I’ve heard it said that a child’s view of her Heavenly Father is shaped by the Dad she had on Earth.
Maybe that’s why I know that God loves me so much.
My dad was the biggest, strongest man I knew — and no matter what I believed about him (I was a teenager, after all), he never stopped believing in me.
I grew up with a Dad who was not stingy with his affection or his time. Growing up, Dad and I spent hours on the driveway basketball court playing HORSE, or tossing the Frisbee out back by the evergreens. He carried me to bed every night on his back, and woke me up singing “Wake Up Little Susie.”
But the best moments with my father happened while fishing. You can’t help but grow close in the confines of an 18-foot Lund fishing boat. That’s especially true if the catching is slow. Now, if you’re a fisherman, you know that fishing and catching are not the same thing. When you’re fishing, hours can go by without catching a thing. So, you pass the hours reconnecting in ways that you never could on land.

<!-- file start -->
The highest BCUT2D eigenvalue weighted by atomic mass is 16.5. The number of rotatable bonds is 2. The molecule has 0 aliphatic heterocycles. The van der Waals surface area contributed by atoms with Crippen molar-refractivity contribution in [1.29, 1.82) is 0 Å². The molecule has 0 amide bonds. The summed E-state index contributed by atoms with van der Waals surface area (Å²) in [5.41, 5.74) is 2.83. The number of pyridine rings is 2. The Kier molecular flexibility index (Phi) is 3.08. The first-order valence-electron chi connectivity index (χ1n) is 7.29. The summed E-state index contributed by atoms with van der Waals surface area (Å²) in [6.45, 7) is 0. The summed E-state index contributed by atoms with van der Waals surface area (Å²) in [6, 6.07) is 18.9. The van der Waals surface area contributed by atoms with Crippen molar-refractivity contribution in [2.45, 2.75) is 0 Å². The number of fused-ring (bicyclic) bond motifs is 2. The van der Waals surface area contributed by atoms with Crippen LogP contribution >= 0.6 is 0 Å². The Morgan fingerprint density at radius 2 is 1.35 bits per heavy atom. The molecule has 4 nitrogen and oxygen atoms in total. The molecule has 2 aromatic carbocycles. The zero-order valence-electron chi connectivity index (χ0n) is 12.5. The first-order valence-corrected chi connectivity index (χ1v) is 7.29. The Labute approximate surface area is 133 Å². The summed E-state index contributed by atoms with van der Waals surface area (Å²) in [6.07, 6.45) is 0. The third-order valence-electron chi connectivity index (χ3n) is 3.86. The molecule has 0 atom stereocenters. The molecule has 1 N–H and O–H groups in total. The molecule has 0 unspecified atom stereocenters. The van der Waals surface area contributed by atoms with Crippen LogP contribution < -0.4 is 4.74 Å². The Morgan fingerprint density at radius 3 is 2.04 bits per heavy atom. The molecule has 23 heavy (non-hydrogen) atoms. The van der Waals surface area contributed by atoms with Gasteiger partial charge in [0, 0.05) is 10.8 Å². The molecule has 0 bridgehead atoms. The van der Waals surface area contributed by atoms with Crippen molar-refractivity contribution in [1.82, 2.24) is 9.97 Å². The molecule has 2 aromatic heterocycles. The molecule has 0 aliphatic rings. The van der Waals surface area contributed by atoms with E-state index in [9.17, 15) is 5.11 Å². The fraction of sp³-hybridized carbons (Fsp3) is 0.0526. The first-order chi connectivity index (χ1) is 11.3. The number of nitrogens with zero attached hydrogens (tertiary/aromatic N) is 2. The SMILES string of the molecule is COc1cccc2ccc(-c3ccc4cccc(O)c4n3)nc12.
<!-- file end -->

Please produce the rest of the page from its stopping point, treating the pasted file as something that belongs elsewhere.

Sure — fishing folk love to talk about the weather, and the cloud cover, and the “chop”on the water. We analyze water depth, weed cover and “bait presentation.” But on swivel seats in an aluminum boat — three feet apart, and hundreds of feet from shore — you go deeper than tomorrow’s forecast. You talk about the stuff that really matters: growing up and growing old, and doing both with